In a world of stress, anxiety and uncertainty, people are often looking for ways to relax, decompress and improve their mental and emotional health. A pair of new studies have found that a good way to start is to stop, look and listen to the sounds of birds that live around us. Listening to birdsongs can have healing effects for a wide range of emotional issues and improve mental wellbeing, the Washington Post newspaper reports. And even if you can’t get out into nature to see birds, you can benefit just by listening to their songs on recordings. The new findings about the positive effects of birdsongs support research that has consistently found that more contact with nature can reduce stress, combat depression and improve mental and emotional health. Birds provide a way to connect to nature, and even if they are hidden in trees people can enjoy their songs. “Try to be aware,” the author of one study said. “That’s actually all that you need to do. And with [that] little step, you can be one step closer to getting these beneficial effects.” Getting outside and enjoying nature, birds and other wildlife can have many benefits for emotional and mental health. In the newspaper or online, find and study a story or photo of a natural outdoor space. Use what you find to write a personal column detailing how visiting this place could help people relax, decompress or improve their mental and emotional health. Compare it to places you like to go to relax and feel better. Share columns as a class and discuss.
Common Core State Standards: Producing clear and coherent writing in which the development, organization and style are appropriate to the task; citing specific textual evidence when writing or speaking to support conclusions.
4. Slingshot Rescue
Slingshots are old-fashioned, hand-powered weapons that date back to the 1800s and the invention of commercial rubber. They are used today for target practice and hunting, but in the state of Michigan this month a teenager used one to save his sister. Owen Burns, who is 13, used his bright yellow slingshot to drive off a would-be-kidnapper of his 8-year-old sister by hitting the kidnapper with a rock and a marble shot from 200 feet away, police said. The kidnapper, who is 17, had tried to drag Owen’s sister into the woods from their yard in northern Michigan. “I shot him in the head and chest and she starts running,” Owen told NPR Radio. “I said, ‘It’s all right, he can’t hurt you now.’” The suspect was arrested a short time later and charged with attempted kidnapping, attempted assault and assault and battery. Owen’s sharpshooting allowed police to identify the suspect from bruises on his head and chest. Slingshots are Y-shaped devices equipped with stretchy rubber. To fire a rock, marble or other projectile a shooter pulls the rubber back and releases it. Owen Burns is being hailed as a hero for quick thinking and actions that saved his sister from harm. In the newspaper or online, find and closely read stories about someone else who has done something heroic. Use what you read to write a letter to the editor detailing what the person did, why that was important and what skills and personal qualities the person needed to become a hero.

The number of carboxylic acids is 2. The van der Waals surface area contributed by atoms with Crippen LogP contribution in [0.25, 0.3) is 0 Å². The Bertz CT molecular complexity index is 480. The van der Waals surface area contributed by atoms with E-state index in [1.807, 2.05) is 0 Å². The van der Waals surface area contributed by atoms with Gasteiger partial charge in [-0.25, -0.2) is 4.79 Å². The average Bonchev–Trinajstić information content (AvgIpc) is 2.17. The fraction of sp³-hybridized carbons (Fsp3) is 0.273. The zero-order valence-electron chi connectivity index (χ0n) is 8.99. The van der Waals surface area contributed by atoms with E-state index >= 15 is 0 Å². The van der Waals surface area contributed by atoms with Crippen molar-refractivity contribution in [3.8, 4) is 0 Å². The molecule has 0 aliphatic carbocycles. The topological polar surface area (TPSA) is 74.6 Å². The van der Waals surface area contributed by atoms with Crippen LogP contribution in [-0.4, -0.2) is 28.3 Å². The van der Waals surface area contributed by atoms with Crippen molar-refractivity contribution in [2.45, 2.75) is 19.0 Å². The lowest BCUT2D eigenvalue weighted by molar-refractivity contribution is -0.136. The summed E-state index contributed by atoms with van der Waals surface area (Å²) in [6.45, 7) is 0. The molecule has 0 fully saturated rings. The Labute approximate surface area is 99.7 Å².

Common Core State Standards: Reading closely what a text says explicitly and to make logical inferences from it; citing specific textual evidence when writing or speaking to support conclusions.
5. A Very Famous Mansion
Frank Lloyd Wright was one of America’s most famous architects, and the buildings he designed are now considered works of art. In a 70-year career, he won worldwide fame designing homes, offices, churches, schools, skyscrapers, hotels and museums. Now one of the largest homes he ever designed is up for sale after a two-year project to restore it to its original beauty. The home is a 10,000-square-foot mansion called Westhope that Wright designed for his cousin in Tulsa, Oklahoma in 1929. The mansion, which has been included on the National Register of Historic Places since 1972, is listed for sale for just under $8-million. Built with concrete and glass, Westhope features an open floor plan, five bedrooms and four baths. The home’s exterior includes patterned concrete blocks and 5,200 panes of glass (see here). Its original owner, Richard Lloyd Jones, was publisher of the Tulsa Tribune newspaper and a leading figure in the community at the time. Communities, individuals and private organizations often seek to preserve important buildings so that future generations can enjoy their beauty and historical significance. In the newspaper or online, find and closely read stories about a community seeking to preserve such a building. Use what you read to write an editorial outlining the importance of the building in local history, its artistic significance, and why preserving it would benefit the community in the future. Finish by discussing important local buildings in your community.
Common Core State Standards: Conducting short research projects that build knowledge about a topic; citing specific textual evidence when writing or speaking to support conclusions; responding thoughtfully to diverse perspectives, summarizing points of agreement and disagreement.